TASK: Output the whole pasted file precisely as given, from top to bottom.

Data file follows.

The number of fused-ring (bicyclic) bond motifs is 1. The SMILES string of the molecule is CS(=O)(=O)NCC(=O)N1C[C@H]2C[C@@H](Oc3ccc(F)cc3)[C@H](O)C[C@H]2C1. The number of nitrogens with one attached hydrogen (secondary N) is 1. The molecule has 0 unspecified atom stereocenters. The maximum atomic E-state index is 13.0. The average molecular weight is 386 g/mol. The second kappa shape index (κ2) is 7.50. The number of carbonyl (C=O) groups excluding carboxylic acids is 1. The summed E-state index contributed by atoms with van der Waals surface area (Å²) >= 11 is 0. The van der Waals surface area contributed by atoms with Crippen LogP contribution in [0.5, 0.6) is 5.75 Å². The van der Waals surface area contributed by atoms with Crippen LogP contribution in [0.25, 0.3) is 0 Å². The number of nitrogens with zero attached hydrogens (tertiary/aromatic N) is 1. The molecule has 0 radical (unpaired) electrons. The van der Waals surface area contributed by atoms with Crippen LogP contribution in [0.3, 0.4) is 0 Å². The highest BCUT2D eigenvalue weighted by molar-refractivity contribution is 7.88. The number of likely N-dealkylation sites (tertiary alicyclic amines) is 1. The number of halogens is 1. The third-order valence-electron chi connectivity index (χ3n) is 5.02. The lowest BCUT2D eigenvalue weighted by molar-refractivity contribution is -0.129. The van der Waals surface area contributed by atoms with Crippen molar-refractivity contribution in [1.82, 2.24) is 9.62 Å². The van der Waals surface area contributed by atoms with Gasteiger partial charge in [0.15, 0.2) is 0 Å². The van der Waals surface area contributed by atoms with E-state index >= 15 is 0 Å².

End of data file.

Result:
The number of fused-ring (bicyclic) bond motifs is 1. The SMILES string of the molecule is CS(=O)(=O)NCC(=O)N1C[C@H]2C[C@@H](Oc3ccc(F)cc3)[C@H](O)C[C@H]2C1. The number of nitrogens with one attached hydrogen (secondary N) is 1. The molecule has 0 unspecified atom stereocenters. The maximum atomic E-state index is 13.0. The average molecular weight is 386 g/mol. The second kappa shape index (κ2) is 7.50. The number of carbonyl (C=O) groups excluding carboxylic acids is 1. The summed E-state index contributed by atoms with van der Waals surface area (Å²) >= 11 is 0. The van der Waals surface area contributed by atoms with Crippen LogP contribution in [0.5, 0.6) is 5.75 Å². The van der Waals surface area contributed by atoms with Crippen LogP contribution in [0.25, 0.3) is 0 Å². The number of nitrogens with zero attached hydrogens (tertiary/aromatic N) is 1. The molecule has 0 radical (unpaired) electrons. The van der Waals surface area contributed by atoms with Crippen LogP contribution in [0.3, 0.4) is 0 Å². The highest BCUT2D eigenvalue weighted by molar-refractivity contribution is 7.88. The number of likely N-dealkylation sites (tertiary alicyclic amines) is 1. The number of halogens is 1. The third-order valence-electron chi connectivity index (χ3n) is 5.02. The lowest BCUT2D eigenvalue weighted by molar-refractivity contribution is -0.129. The van der Waals surface area contributed by atoms with Crippen molar-refractivity contribution in [1.82, 2.24) is 9.62 Å². The van der Waals surface area contributed by atoms with Gasteiger partial charge in [0.15, 0.2) is 0 Å². The van der Waals surface area contributed by atoms with E-state index >= 15 is 0 Å².